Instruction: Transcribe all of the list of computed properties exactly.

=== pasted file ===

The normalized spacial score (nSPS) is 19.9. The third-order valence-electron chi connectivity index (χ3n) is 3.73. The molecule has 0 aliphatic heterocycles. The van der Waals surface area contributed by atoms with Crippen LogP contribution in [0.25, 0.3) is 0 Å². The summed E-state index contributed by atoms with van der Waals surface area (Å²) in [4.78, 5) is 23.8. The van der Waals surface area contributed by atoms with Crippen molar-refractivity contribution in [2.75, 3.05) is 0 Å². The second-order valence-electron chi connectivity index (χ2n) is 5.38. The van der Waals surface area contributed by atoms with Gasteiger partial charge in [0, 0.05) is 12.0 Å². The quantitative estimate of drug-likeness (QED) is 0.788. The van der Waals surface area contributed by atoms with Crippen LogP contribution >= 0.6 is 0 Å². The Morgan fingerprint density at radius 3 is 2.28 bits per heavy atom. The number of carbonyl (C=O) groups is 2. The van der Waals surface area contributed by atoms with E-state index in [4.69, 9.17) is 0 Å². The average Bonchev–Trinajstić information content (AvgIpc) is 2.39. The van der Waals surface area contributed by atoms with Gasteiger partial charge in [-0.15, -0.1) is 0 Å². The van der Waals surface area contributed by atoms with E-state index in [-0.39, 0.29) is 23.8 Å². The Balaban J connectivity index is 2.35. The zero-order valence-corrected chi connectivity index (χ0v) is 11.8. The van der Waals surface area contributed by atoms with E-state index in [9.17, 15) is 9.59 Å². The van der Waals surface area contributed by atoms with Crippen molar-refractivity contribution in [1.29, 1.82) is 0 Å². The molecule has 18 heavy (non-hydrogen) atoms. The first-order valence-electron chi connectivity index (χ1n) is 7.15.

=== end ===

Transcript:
The normalized spacial score (nSPS) is 19.9. The third-order valence-electron chi connectivity index (χ3n) is 3.73. The molecule has 0 aliphatic heterocycles. The van der Waals surface area contributed by atoms with Crippen LogP contribution in [0.25, 0.3) is 0 Å². The summed E-state index contributed by atoms with van der Waals surface area (Å²) in [4.78, 5) is 23.8. The van der Waals surface area contributed by atoms with Crippen molar-refractivity contribution in [2.75, 3.05) is 0 Å². The second-order valence-electron chi connectivity index (χ2n) is 5.38. The van der Waals surface area contributed by atoms with Gasteiger partial charge in [0, 0.05) is 12.0 Å². The quantitative estimate of drug-likeness (QED) is 0.788. The van der Waals surface area contributed by atoms with Crippen LogP contribution >= 0.6 is 0 Å². The Morgan fingerprint density at radius 3 is 2.28 bits per heavy atom. The number of carbonyl (C=O) groups is 2. The van der Waals surface area contributed by atoms with E-state index in [4.69, 9.17) is 0 Å². The average Bonchev–Trinajstić information content (AvgIpc) is 2.39. The van der Waals surface area contributed by atoms with Gasteiger partial charge in [-0.15, -0.1) is 0 Å². The van der Waals surface area contributed by atoms with E-state index in [-0.39, 0.29) is 23.8 Å². The Balaban J connectivity index is 2.35. The zero-order valence-corrected chi connectivity index (χ0v) is 11.8. The van der Waals surface area contributed by atoms with E-state index in [9.17, 15) is 9.59 Å². The van der Waals surface area contributed by atoms with Crippen molar-refractivity contribution in [1.29, 1.82) is 0 Å². The molecule has 18 heavy (non-hydrogen) atoms. The first-order valence-electron chi connectivity index (χ1n) is 7.15.